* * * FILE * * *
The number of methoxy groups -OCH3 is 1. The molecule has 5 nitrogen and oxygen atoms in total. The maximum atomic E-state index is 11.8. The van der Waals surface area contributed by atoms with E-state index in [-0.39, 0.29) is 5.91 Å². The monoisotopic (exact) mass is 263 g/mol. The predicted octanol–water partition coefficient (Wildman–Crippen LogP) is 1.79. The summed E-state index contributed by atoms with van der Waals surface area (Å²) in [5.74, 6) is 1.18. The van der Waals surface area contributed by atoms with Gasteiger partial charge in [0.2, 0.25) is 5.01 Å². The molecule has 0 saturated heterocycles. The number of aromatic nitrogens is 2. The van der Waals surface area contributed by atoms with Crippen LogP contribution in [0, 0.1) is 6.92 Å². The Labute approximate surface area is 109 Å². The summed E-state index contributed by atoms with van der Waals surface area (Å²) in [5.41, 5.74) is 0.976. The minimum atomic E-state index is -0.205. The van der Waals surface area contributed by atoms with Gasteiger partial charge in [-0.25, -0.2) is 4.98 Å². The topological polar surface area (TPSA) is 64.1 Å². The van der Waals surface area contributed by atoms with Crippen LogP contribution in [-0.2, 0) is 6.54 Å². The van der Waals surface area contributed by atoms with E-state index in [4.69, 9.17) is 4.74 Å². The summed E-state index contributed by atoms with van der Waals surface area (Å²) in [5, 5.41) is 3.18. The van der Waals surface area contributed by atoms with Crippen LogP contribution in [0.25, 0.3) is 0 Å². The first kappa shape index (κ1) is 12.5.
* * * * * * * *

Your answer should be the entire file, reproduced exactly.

The number of methoxy groups -OCH3 is 1. The molecule has 5 nitrogen and oxygen atoms in total. The maximum atomic E-state index is 11.8. The van der Waals surface area contributed by atoms with E-state index in [-0.39, 0.29) is 5.91 Å². The monoisotopic (exact) mass is 263 g/mol. The predicted octanol–water partition coefficient (Wildman–Crippen LogP) is 1.79. The summed E-state index contributed by atoms with van der Waals surface area (Å²) in [5.74, 6) is 1.18. The van der Waals surface area contributed by atoms with Gasteiger partial charge in [0.2, 0.25) is 5.01 Å². The molecule has 0 saturated heterocycles. The number of aromatic nitrogens is 2. The van der Waals surface area contributed by atoms with Crippen LogP contribution in [0, 0.1) is 6.92 Å². The Labute approximate surface area is 109 Å². The summed E-state index contributed by atoms with van der Waals surface area (Å²) in [5.41, 5.74) is 0.976. The minimum atomic E-state index is -0.205. The van der Waals surface area contributed by atoms with Gasteiger partial charge in [-0.25, -0.2) is 4.98 Å². The topological polar surface area (TPSA) is 64.1 Å². The van der Waals surface area contributed by atoms with Crippen LogP contribution in [-0.2, 0) is 6.54 Å². The van der Waals surface area contributed by atoms with E-state index in [4.69, 9.17) is 4.74 Å². The summed E-state index contributed by atoms with van der Waals surface area (Å²) in [5, 5.41) is 3.18. The van der Waals surface area contributed by atoms with Crippen LogP contribution in [0.25, 0.3) is 0 Å². The first kappa shape index (κ1) is 12.5.